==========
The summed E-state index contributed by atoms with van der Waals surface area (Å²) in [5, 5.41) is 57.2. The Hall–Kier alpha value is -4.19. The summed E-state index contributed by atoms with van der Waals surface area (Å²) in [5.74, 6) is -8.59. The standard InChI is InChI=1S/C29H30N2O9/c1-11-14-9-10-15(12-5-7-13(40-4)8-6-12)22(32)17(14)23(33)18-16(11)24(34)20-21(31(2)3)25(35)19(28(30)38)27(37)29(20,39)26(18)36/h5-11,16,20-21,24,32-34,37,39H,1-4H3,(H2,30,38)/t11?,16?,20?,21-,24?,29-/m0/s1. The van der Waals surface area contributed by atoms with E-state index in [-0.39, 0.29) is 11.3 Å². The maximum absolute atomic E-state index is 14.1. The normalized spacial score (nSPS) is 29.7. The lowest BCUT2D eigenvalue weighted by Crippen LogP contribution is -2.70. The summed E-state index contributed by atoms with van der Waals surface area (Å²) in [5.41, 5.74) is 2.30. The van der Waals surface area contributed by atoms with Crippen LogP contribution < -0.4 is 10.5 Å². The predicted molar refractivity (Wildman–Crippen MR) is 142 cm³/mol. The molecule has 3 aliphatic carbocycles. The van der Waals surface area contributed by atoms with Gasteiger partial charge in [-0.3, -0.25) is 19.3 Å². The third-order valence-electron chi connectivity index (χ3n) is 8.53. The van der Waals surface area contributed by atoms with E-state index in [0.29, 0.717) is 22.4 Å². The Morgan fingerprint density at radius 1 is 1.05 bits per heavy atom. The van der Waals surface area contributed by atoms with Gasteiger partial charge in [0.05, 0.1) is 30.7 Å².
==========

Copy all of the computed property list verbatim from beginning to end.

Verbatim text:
The summed E-state index contributed by atoms with van der Waals surface area (Å²) in [5, 5.41) is 57.2. The Hall–Kier alpha value is -4.19. The summed E-state index contributed by atoms with van der Waals surface area (Å²) in [5.74, 6) is -8.59. The standard InChI is InChI=1S/C29H30N2O9/c1-11-14-9-10-15(12-5-7-13(40-4)8-6-12)22(32)17(14)23(33)18-16(11)24(34)20-21(31(2)3)25(35)19(28(30)38)27(37)29(20,39)26(18)36/h5-11,16,20-21,24,32-34,37,39H,1-4H3,(H2,30,38)/t11?,16?,20?,21-,24?,29-/m0/s1. The van der Waals surface area contributed by atoms with E-state index in [-0.39, 0.29) is 11.3 Å². The maximum absolute atomic E-state index is 14.1. The normalized spacial score (nSPS) is 29.7. The lowest BCUT2D eigenvalue weighted by Crippen LogP contribution is -2.70. The summed E-state index contributed by atoms with van der Waals surface area (Å²) in [5.41, 5.74) is 2.30. The van der Waals surface area contributed by atoms with Crippen LogP contribution < -0.4 is 10.5 Å². The predicted molar refractivity (Wildman–Crippen MR) is 142 cm³/mol. The molecule has 3 aliphatic carbocycles. The van der Waals surface area contributed by atoms with Gasteiger partial charge in [-0.3, -0.25) is 19.3 Å². The third-order valence-electron chi connectivity index (χ3n) is 8.53. The van der Waals surface area contributed by atoms with E-state index in [0.29, 0.717) is 22.4 Å². The Morgan fingerprint density at radius 1 is 1.05 bits per heavy atom. The van der Waals surface area contributed by atoms with Gasteiger partial charge in [0.05, 0.1) is 30.7 Å².